How does one calculate over 6 billion names using the letters from a single name, how long would such a feat take, and why does one even going about do such a thing? Read on to find out. 😀
Spoiler alert! 6 billion names are how many alternate JimbobJeffers mathematically exist.
The above code loops through each character of the entered name, randomly picks a letter and concatenates it to the existing string. It also ensures it does not use the same letter twice unless it already exists. I have checked each output for my name, “le717”, and every single one only has two sevens in it, never three. The trick is not checking for the character used, but the index chosen. If the index has been used before, then it will choose a different one. Since the sevens have two different indexes (3 and 5), they are both included and a third is never added. The administrator liked the idea, so he and I worked together to get it implemented.
The next morning, most all the active members had already seen the name scrambling and either loved it or hated it. For fun, I decided to run it on a few names on my end and see the results. One member’s name in particular, JimbobJeffers, produced some really scrambled names. He wondered if it were possible for the code to generate a name containing “Bobjim”. Since I knew it would be a trivial bit of code to write, I said I would try it.
The progress of this code was amazing. While I failed to check the processing speed after I started it, I later started calculating the speed (names processed at the 10 second, 1 minute, and 1 hour levels), current number of names processed, and projected time until completion. A mere 10 minutes after starting, an amazing 64 million names had already been processed. That is a rate of 6.4 million a minute, or roughly 106 thousand a second! 40 minutes after starting, when I formally starting performing logs, I clocked it at 6 million names a minute, or 36 million names an hour. Within an hour, 419 million names had been run, with a projected 15 hours until all 6 billion were processed looking, or 2 AM the next morning. Yikes. I knew it would take a long time, but not that long. 😛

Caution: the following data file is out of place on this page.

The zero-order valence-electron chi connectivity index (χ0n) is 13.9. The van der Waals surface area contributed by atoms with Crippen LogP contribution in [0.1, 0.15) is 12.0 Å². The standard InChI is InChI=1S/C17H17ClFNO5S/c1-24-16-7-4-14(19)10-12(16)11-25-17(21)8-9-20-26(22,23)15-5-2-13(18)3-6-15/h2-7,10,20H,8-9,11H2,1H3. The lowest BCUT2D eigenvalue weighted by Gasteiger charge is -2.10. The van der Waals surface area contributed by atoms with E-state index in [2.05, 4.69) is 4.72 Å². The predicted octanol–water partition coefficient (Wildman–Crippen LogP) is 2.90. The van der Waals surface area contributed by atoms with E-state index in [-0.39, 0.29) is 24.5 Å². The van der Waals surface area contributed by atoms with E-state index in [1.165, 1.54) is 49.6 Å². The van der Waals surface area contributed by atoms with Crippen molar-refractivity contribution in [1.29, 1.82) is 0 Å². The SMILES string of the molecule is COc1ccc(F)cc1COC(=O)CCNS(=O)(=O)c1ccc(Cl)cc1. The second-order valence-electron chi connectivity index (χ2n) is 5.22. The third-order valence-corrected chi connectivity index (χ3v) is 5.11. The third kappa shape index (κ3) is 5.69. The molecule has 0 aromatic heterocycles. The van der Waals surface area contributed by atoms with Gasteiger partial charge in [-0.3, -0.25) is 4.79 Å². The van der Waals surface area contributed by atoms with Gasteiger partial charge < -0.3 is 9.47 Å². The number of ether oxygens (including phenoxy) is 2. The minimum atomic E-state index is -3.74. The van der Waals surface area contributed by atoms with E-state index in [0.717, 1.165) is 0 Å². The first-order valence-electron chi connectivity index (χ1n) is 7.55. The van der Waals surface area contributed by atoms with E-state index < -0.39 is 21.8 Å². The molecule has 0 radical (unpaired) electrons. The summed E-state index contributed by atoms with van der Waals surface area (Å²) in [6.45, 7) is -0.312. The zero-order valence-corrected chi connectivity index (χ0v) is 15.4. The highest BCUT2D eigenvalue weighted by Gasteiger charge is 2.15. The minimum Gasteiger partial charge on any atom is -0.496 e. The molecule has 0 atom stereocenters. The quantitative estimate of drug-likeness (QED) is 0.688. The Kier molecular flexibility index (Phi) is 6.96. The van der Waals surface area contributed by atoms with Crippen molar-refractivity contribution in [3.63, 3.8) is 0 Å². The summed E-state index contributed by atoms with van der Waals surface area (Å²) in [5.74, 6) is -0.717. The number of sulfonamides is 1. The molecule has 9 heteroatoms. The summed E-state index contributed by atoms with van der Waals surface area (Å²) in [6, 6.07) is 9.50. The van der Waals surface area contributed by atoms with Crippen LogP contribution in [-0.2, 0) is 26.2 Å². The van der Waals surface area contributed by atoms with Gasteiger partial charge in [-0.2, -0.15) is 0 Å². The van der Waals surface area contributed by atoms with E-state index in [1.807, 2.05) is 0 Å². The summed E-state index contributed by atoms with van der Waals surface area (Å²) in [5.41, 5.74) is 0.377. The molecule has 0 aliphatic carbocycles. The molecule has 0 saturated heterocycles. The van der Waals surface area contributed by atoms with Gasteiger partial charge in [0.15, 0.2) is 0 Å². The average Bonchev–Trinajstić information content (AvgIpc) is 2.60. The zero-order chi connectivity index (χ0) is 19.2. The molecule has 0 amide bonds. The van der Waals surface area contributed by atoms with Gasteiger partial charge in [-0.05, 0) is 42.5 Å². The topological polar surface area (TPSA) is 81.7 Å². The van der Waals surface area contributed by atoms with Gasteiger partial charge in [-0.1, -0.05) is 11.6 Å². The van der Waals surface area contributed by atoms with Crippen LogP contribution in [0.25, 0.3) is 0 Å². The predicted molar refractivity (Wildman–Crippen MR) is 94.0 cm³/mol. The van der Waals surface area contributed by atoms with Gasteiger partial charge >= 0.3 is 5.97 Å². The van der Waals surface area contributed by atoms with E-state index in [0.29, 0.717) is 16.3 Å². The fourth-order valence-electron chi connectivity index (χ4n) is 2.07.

After that, it slowed down drastically. Two hours after starting, it ran at only 54,000 names a minute, or 3,240,000 names an hour, an 11-fold decrease. Within that time, a staggering 419,159,500 names had been generated.
Finally, nearly 4 and a half hours and a CPU priority increase to High (in an attempt to make it run faster) later, it chugged along at 13,000 names an hour, with a projected 49 years remaining for it to calculate the remaining 5,807,484,800 names. Yup, that is totally happening. 😛
At last I killed the code, having processed 419,750,000 names in a few minutes shy of running for 5 hours.
So, what did I learn from this experiment?
- 6 billion is a lot larger number than you might think. 😛
- I brushed up on my factorial and permutation knowledge.
- I had fun doing it.
- Does there exist an alternate JimbobJeffers that goes under the name “Bobjim”? The world may never know.
In case you wanted to try this experiment yourself, I have posted the code used in a GitHub Gist. This was not the most scientific experiment ever, so there may be some flaws in it, but that’s not the point here. 😛
Well that was fun, perhaps a bit too much fun. 😛 Perhaps I should try to calculate the meaning of life next, as another member suggested. After all, if I can get it to run at an constant rate, which ideally is the rate it starts at, such a calculation should “only take a month”. 😛